On the supposition that we understand species in the scientific (accidental) sense we could allow that all the current (scientific) “species” of plants and animals have evolved by “natural selection” from earlier ones (or even an earlier one or “common ancestor”). For it is possible that by change of circumstances they have over time acquired a new and different “constancy” that makes us classify them as a new species. We do not know the ultimate (philosophical) specific differences within the evidently different genera of plants and animals, and such variety that there is may be accounted for by accidental or environmental factors. This by no means allows any such “evolution” from plants to animals, for it is evident here even to our common sense that we would pass the specific boundaries of bodies in regard to their substances. As already indicated, such a change calls for an agency able to effect the creation of a new and higher form of being (i.e. a new species taken at the level of substance), which by definition is unable to come exclusively from below.
Evolution, therefore, can be said to be established as a fact provided we are clear that we are talking about accidentally based scientific “species”, we do not deny that there is also a principle of stability operative in the accidental or phenomenal aspects of things founded in the unchangeable forms of substances and we avoid the philosophical absurdity of attributing the resultant “species” to pure randomness. Randomness can play a part in the explanation of the result, but it cannot be the whole explanation. Otherwise, as seen above, there could be no stability at all in the new species.
That is to say Darwin deserves credit for breaking down the old biological theory of Fixism in regard to species, considered scientifically, and restoring a role to natural factors in bringing about quite significant changes in the behaviour and even physical characteristics of living things. But, the theory as generally accepted errs by going to the extreme of excluding altogether any intrinsic principle of conservation or fixity in the different kinds of living things, which in philosophical terms falls into the error of Heraclitus of attempting to explain all as “evolution” or pure flux.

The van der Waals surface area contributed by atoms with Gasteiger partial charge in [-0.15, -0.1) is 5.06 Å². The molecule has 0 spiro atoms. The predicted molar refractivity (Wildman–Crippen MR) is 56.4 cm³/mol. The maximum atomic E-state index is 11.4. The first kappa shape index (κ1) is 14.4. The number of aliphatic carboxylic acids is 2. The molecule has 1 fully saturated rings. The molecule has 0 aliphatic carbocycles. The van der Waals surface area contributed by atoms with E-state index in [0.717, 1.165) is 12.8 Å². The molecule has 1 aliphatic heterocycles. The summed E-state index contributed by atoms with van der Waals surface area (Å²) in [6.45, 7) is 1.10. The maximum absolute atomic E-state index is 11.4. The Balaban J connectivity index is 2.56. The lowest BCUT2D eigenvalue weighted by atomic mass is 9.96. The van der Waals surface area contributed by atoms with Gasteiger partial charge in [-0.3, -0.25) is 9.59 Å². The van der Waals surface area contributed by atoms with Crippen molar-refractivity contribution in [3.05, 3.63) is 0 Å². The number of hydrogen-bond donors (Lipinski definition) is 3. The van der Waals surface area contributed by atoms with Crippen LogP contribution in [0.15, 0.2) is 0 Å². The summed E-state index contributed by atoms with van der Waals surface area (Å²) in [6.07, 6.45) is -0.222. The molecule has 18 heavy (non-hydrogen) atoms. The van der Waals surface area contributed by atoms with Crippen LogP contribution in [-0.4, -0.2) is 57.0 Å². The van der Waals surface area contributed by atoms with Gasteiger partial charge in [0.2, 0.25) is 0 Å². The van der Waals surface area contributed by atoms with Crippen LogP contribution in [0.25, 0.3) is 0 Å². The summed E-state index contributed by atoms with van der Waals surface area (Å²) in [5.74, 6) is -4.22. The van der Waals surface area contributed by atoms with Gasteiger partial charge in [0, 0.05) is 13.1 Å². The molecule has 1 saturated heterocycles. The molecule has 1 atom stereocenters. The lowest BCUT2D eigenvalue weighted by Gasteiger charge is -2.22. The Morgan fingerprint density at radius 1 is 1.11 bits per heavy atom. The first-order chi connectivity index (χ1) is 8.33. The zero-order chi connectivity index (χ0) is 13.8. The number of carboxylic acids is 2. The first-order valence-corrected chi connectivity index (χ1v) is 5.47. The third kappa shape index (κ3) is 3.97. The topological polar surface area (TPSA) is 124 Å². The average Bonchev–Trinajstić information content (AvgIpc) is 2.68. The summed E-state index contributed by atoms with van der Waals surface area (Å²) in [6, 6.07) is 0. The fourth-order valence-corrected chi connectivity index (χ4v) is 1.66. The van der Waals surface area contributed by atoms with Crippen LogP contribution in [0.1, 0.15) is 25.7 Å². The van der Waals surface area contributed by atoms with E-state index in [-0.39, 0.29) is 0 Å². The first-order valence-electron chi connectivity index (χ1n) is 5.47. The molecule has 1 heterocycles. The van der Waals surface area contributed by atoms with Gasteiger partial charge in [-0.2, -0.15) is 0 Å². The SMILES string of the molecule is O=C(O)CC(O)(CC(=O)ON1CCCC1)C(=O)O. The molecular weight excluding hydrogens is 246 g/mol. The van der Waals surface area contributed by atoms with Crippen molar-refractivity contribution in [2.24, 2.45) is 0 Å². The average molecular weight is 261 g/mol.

From a fully rational standpoint the Theory of Evolution, so conceived as based on a single and simple principle of “natural selection”, or the random coincidence of external factors, is insufficient to account for the world as we know it, no matter how long it has lasted. Without recourse to a more fundamental principle of stability, the intrinsic “enduring and formative principles” alluded to by Monod, which can be equated with the forms of Aristotle, we cannot explain why things remain beyond the moment the things that they are, nor can we properly understand evolution itself, for it necessarily involves a movement from one determinate accidental form of being to another (or of one determinate substantial form of being to another, provided divine agency is supposed).
It is not therefore a matter of denying that things change or even that “species” evolve in the manner indicated, but of explaining this evolutionary change, avoiding the two errors into which, without a sound philosophical notion of “species”, we are prone to fall. In modern times, a simplistic approach to theory seems first to have inclined scientists/naturalists to the extreme of Fixism, or Determinism in regard to the species of living nature; and then, by way of reaction, on the appearance of evidence that contradicted this theory, to have moved scientists/biologists to the extreme of Evolutionism, or Indeterminism.
Perhaps, without reverting to the former error of the absolute fixity of species, scientifically understood, we can recover the partial truth in it, namely, that there is a principle of stability in all material living things, founded in the substantial forms of things. Similarly, we might be able to retain the partial truth that is in the modern Theory of Evolution, namely, there is also a principle of instability, or “randomness”, in living nature providing occasion for the evolution of “species”, or to changes over time that are greater than previously thought possible.
Hopefully, we will see an end to Evolution as currently equated with Evolutionism, which is simply a materialism and frankly atheistic, and see the development of a true scientific theory of evolution which is not only able to attest to the wondrous beauty of the living and evolving flora and fauna of nature but also to the greatness of their Maker.